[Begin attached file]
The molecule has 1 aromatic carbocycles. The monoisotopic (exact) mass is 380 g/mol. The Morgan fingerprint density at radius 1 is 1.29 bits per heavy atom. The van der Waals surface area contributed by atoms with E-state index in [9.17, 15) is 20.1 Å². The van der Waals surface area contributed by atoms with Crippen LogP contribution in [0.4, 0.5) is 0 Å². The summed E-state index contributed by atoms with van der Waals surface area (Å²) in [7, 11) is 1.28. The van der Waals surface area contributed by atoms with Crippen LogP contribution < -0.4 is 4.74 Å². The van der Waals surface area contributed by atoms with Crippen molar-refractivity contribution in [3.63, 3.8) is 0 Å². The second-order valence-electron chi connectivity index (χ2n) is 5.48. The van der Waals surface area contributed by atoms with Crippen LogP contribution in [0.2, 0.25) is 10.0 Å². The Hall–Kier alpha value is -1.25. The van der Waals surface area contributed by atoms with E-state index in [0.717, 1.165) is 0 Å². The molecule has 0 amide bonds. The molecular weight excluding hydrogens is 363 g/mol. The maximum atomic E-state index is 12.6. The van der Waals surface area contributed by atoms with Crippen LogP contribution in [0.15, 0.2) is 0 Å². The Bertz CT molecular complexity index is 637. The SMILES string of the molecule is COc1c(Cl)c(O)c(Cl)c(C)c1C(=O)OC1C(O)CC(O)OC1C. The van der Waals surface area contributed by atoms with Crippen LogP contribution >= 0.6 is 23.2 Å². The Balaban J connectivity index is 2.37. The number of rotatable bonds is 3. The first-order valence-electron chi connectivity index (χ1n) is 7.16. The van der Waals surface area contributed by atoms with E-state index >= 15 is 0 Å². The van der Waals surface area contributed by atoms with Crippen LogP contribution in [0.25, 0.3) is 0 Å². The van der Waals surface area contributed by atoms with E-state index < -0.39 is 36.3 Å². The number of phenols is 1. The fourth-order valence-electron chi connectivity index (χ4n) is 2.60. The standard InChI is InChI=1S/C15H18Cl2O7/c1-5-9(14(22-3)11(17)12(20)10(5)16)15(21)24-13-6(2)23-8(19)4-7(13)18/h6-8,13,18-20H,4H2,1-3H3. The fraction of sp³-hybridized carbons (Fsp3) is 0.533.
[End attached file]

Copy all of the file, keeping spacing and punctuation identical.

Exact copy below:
The molecule has 1 aromatic carbocycles. The monoisotopic (exact) mass is 380 g/mol. The Morgan fingerprint density at radius 1 is 1.29 bits per heavy atom. The van der Waals surface area contributed by atoms with E-state index in [9.17, 15) is 20.1 Å². The van der Waals surface area contributed by atoms with Crippen LogP contribution in [0.4, 0.5) is 0 Å². The summed E-state index contributed by atoms with van der Waals surface area (Å²) in [7, 11) is 1.28. The van der Waals surface area contributed by atoms with Crippen LogP contribution < -0.4 is 4.74 Å². The van der Waals surface area contributed by atoms with Crippen molar-refractivity contribution in [3.63, 3.8) is 0 Å². The second-order valence-electron chi connectivity index (χ2n) is 5.48. The van der Waals surface area contributed by atoms with Crippen LogP contribution in [0.2, 0.25) is 10.0 Å². The Hall–Kier alpha value is -1.25. The van der Waals surface area contributed by atoms with E-state index in [0.717, 1.165) is 0 Å². The molecule has 0 amide bonds. The molecular weight excluding hydrogens is 363 g/mol. The maximum atomic E-state index is 12.6. The van der Waals surface area contributed by atoms with Crippen LogP contribution in [0.15, 0.2) is 0 Å². The Bertz CT molecular complexity index is 637. The SMILES string of the molecule is COc1c(Cl)c(O)c(Cl)c(C)c1C(=O)OC1C(O)CC(O)OC1C. The van der Waals surface area contributed by atoms with Crippen LogP contribution >= 0.6 is 23.2 Å². The Balaban J connectivity index is 2.37. The number of rotatable bonds is 3. The first-order valence-electron chi connectivity index (χ1n) is 7.16. The van der Waals surface area contributed by atoms with E-state index >= 15 is 0 Å². The van der Waals surface area contributed by atoms with Crippen LogP contribution in [0.25, 0.3) is 0 Å². The van der Waals surface area contributed by atoms with E-state index < -0.39 is 36.3 Å². The number of phenols is 1. The fourth-order valence-electron chi connectivity index (χ4n) is 2.60. The standard InChI is InChI=1S/C15H18Cl2O7/c1-5-9(14(22-3)11(17)12(20)10(5)16)15(21)24-13-6(2)23-8(19)4-7(13)18/h6-8,13,18-20H,4H2,1-3H3. The fraction of sp³-hybridized carbons (Fsp3) is 0.533.